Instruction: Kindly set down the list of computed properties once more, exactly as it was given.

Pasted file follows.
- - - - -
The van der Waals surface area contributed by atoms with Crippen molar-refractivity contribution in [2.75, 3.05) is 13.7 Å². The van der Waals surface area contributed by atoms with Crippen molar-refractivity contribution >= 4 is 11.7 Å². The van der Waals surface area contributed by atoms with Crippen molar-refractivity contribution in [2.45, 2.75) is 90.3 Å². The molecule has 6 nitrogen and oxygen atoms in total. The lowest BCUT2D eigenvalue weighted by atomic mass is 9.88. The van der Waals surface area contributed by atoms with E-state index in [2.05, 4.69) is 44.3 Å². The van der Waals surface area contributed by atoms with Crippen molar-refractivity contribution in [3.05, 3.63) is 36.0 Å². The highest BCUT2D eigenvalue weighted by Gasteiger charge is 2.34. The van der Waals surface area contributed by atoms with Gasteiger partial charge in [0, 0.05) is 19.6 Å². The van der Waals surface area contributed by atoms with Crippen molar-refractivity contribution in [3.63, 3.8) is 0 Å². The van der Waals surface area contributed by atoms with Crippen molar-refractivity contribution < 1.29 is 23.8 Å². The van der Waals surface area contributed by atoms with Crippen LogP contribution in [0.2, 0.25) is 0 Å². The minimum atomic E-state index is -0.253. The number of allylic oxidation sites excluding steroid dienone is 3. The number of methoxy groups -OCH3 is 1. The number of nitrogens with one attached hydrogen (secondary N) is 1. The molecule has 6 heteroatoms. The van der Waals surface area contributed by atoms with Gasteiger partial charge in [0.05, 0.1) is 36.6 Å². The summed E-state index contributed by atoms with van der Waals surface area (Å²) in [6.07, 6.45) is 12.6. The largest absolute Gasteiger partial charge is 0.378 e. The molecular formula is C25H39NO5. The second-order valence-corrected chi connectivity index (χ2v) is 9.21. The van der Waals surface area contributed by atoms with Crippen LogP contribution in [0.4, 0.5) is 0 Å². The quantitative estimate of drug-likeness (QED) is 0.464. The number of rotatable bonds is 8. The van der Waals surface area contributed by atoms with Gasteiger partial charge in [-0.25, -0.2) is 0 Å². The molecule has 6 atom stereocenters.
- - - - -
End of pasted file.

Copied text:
The van der Waals surface area contributed by atoms with Crippen molar-refractivity contribution in [2.75, 3.05) is 13.7 Å². The van der Waals surface area contributed by atoms with Crippen molar-refractivity contribution >= 4 is 11.7 Å². The van der Waals surface area contributed by atoms with Crippen molar-refractivity contribution in [2.45, 2.75) is 90.3 Å². The molecule has 6 nitrogen and oxygen atoms in total. The lowest BCUT2D eigenvalue weighted by atomic mass is 9.88. The van der Waals surface area contributed by atoms with E-state index in [2.05, 4.69) is 44.3 Å². The van der Waals surface area contributed by atoms with Crippen molar-refractivity contribution in [3.05, 3.63) is 36.0 Å². The highest BCUT2D eigenvalue weighted by Gasteiger charge is 2.34. The van der Waals surface area contributed by atoms with Gasteiger partial charge in [0, 0.05) is 19.6 Å². The van der Waals surface area contributed by atoms with Crippen molar-refractivity contribution in [3.63, 3.8) is 0 Å². The van der Waals surface area contributed by atoms with Crippen molar-refractivity contribution < 1.29 is 23.8 Å². The van der Waals surface area contributed by atoms with Crippen LogP contribution in [0.2, 0.25) is 0 Å². The minimum atomic E-state index is -0.253. The number of allylic oxidation sites excluding steroid dienone is 3. The number of methoxy groups -OCH3 is 1. The number of nitrogens with one attached hydrogen (secondary N) is 1. The molecule has 6 heteroatoms. The van der Waals surface area contributed by atoms with Gasteiger partial charge in [0.05, 0.1) is 36.6 Å². The summed E-state index contributed by atoms with van der Waals surface area (Å²) in [6.07, 6.45) is 12.6. The largest absolute Gasteiger partial charge is 0.378 e. The molecular formula is C25H39NO5. The second-order valence-corrected chi connectivity index (χ2v) is 9.21. The van der Waals surface area contributed by atoms with Crippen LogP contribution in [0.4, 0.5) is 0 Å². The quantitative estimate of drug-likeness (QED) is 0.464. The number of rotatable bonds is 8. The van der Waals surface area contributed by atoms with Gasteiger partial charge in [-0.25, -0.2) is 0 Å². The molecule has 6 atom stereocenters.